5. 5. 5 We are also seeing the rise of the next class of industry utilities leveraging these digital technologies, and the advent of new standards that hold great promise as well as demands for investment banks. eco-system. Whether this be through launching their own fintech investment funds, engaging with incubators or other forms of collaboration, the very nature of this environment demands something more “external”. Based on recent Accenture insight from selected investment bank clients, 80% believe digital to be a growth initiative with client emphasis, half anticipated further digital change in the coming year and 30% already see digital facilitating a complete business transformation even though they have not fully been able to identify the full impact of this technology (see Fig. 2). Looking to other industries, we believe that the investment bank of the future will need to have gone through such a complete transformation to survive. Siloed platforms and asset classes are giving way to integrated and interactive portals, allowing for adoption and innovation of new technologies. For example, Saxo Bank’s TradingFloor.com has introduced a socially collaborative aspect to trading which enables users to follow, rate, and even mirror positions of their favoured traders. Technology continues to deconstruct the walls that once surrounded capital markets and former powerhouses’ dominant access to information, price, and liquidity. New entrants enabled by innovative digital technologies will come from all sides; small fintech start-ups and non-traditional providers (Google, for example) will compete with either a head start or a clean slate in the digital space. The number, type, and sophistication of buy-side participants will also increase, as will the scope of instruments at their disposal. Whilst not necessarily a direct opportunity to take market share, the complex nature of the investment banking client relationship makes digital an enabler for greater client “stickiness”. Price availability, research, multi-asset and multi-functionality will remain key, but increasing collaboration, providing access to liquidity, enhancing products and enriching the client experience, will be the differentiator. We are also seeing the rise of the next class of industry utilities leveraging these digital technologies, and the advent of new standards that hold great promise as well as demands for investment banks. Again, the concept of understanding the eco-system is critical to ensure that even the most innovative banks do not become islands of automation that cannot achieve industry-wide connectedness. The ethos of digital goes beyond the technology behind it; it is a collective mind-set blurring traditional lines, generating more-for-less, and yielding customer-focused approaches backed by fundamentally re-defined investment propositions and solutions. Our assessment of the promise and the threat of these innovations provides the strongest indication that banks need to carefully examine their business models, client interactions, and how they play in this evolving ecosystem.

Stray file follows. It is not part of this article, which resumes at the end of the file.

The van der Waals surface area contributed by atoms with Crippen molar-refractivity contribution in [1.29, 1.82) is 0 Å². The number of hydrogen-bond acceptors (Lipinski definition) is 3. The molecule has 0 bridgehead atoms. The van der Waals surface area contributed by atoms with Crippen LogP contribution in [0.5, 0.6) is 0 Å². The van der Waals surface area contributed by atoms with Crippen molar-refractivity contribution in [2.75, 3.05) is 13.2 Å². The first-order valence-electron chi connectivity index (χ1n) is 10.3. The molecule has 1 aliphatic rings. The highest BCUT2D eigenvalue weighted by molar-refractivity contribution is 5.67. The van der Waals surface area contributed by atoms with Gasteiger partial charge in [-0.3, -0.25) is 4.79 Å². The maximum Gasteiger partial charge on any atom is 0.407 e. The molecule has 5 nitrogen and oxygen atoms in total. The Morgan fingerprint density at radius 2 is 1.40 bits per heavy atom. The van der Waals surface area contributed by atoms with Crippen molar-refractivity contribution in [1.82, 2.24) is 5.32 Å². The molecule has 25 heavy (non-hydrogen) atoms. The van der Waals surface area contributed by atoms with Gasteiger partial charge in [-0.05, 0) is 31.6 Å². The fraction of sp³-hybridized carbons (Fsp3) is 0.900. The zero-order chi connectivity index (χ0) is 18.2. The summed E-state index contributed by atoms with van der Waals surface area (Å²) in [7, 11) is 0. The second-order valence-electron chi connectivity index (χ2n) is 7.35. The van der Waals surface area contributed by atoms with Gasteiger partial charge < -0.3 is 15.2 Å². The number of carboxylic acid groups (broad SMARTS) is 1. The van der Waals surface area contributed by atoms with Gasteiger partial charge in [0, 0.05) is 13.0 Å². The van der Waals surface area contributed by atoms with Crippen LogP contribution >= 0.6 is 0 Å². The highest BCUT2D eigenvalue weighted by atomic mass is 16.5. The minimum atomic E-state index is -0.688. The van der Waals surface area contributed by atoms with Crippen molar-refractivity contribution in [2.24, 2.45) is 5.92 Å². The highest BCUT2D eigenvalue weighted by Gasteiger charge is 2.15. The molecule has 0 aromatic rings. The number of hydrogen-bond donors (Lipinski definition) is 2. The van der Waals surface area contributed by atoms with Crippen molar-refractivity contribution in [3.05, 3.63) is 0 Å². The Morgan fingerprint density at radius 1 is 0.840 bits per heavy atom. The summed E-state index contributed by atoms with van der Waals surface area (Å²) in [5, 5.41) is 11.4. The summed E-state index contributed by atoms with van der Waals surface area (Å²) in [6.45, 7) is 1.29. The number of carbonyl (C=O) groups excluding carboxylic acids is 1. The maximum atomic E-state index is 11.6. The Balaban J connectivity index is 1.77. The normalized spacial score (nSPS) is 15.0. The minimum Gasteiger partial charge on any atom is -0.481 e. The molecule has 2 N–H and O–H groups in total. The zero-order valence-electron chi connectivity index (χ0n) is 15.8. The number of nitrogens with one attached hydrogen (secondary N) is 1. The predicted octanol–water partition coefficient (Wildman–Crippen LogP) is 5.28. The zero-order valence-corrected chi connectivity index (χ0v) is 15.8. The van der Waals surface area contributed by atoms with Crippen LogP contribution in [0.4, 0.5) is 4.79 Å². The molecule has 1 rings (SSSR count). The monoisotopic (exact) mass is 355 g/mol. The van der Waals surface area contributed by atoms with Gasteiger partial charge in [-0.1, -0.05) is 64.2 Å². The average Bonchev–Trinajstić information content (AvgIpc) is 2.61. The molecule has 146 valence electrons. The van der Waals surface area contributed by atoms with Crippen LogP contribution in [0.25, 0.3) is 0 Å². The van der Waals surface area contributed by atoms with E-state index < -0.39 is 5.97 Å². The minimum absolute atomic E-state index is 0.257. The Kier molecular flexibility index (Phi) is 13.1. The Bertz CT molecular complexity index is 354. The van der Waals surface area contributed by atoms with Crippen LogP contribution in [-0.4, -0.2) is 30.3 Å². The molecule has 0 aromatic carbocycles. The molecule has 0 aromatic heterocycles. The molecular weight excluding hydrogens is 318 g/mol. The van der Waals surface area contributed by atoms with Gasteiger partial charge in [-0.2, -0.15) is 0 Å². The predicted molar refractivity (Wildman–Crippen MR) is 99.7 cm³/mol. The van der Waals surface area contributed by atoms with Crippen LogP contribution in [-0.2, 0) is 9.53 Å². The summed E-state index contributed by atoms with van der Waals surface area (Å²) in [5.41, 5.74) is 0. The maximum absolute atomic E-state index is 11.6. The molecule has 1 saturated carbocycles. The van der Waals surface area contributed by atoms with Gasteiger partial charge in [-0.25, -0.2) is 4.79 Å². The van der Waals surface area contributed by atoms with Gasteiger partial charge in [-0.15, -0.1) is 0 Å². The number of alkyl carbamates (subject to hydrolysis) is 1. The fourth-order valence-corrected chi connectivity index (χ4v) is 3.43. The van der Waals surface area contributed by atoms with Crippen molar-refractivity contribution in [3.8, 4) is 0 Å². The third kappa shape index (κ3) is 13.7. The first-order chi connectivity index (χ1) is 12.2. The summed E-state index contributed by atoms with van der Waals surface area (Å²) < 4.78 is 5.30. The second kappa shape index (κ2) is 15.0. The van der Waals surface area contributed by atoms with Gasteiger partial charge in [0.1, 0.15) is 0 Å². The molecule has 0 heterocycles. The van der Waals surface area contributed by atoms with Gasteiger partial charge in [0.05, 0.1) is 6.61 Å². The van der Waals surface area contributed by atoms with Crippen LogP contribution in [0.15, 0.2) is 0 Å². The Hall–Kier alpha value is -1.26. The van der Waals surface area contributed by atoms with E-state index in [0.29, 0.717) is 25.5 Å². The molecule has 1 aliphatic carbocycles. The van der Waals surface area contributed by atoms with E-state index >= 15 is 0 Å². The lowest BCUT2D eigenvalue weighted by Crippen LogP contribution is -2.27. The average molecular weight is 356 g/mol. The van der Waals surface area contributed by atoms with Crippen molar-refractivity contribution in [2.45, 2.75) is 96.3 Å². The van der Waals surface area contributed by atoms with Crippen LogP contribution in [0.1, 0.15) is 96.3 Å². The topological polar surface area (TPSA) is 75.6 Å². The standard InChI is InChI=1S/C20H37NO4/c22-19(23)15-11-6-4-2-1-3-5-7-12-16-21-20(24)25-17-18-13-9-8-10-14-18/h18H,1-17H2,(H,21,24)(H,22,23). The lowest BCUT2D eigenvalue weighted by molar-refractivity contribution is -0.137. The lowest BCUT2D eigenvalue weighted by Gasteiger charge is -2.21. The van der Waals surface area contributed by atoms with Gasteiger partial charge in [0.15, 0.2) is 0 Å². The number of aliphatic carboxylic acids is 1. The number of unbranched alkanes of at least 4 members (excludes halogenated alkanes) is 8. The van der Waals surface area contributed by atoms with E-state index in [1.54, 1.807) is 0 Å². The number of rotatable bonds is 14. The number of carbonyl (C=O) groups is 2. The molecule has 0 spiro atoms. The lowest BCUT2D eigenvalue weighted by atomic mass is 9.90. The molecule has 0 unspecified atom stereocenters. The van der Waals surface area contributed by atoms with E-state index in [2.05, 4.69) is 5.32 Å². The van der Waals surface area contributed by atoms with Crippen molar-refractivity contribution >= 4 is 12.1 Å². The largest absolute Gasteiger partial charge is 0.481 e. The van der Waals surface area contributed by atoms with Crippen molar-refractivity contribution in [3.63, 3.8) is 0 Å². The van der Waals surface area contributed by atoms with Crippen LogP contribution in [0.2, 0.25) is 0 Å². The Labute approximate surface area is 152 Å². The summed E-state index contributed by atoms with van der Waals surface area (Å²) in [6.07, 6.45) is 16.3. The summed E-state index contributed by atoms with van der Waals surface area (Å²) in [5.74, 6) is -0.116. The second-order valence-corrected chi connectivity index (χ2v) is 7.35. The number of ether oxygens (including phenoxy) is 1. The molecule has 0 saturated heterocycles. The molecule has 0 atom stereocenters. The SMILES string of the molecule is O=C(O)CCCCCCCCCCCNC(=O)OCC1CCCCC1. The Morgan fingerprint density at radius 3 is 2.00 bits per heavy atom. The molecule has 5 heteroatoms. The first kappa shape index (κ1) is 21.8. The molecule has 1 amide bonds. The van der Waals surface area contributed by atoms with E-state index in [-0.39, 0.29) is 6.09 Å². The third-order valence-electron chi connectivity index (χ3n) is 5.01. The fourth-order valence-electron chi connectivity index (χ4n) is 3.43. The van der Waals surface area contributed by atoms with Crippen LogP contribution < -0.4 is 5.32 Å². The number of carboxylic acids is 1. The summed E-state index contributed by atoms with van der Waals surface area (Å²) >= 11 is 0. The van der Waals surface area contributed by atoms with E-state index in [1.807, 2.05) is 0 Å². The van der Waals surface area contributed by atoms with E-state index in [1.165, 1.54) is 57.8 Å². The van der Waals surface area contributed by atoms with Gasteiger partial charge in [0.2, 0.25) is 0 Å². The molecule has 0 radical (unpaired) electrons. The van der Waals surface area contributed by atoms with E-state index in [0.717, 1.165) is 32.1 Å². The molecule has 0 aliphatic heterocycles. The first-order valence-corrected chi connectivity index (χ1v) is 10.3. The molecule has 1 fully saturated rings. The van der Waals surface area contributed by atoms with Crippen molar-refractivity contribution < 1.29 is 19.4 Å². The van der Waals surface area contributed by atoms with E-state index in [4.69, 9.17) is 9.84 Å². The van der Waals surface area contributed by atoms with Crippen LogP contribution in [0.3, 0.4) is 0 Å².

6. 6. About Accenture Accenture is a global management consulting, technology services and outsourcing company, with more than 305,000 people serving clients in more than 120 countries. Combining unparalleled experience, comprehensive capabilities across all industries and business functions, and extensive research on the world’s most successful companies, Accenture collaborates with clients to help them become high-performance businesses and governments. The company generated net revenues of US$30.0 billion for the fiscal year ended Aug. 31, 2014. Its home page is www.accenture.com. Accenture Experts To discuss any of the ideas presented in this paper please contact: Sigrid Seibold Managing Director Capital Markets, New York sigrid.seibold@accenture.com +1 917 453 9981 Ciara O’Leary Capital Markets, London ciara.d.oleary@accenture.com +44 20 335 2752 Disclaimer This report has been prepared by and is distributed by Accenture. This document is for information purposes. No part of this document may be reproduced in any manner without the written permission of Accenture. While we take precautions to ensure that the source and the information we base our judgments on is reliable, we do not represent that this information is accurate or complete and it should not be relied upon as such. It is provided with the understanding that Accenture is not acting in a fiduciary capacity. Opinions expressed herein are subject to change without notice. Copyright © 2014 Accenture All rights reserved. Accenture, its logo, and High Performance Delivered are trademarks of Accenture.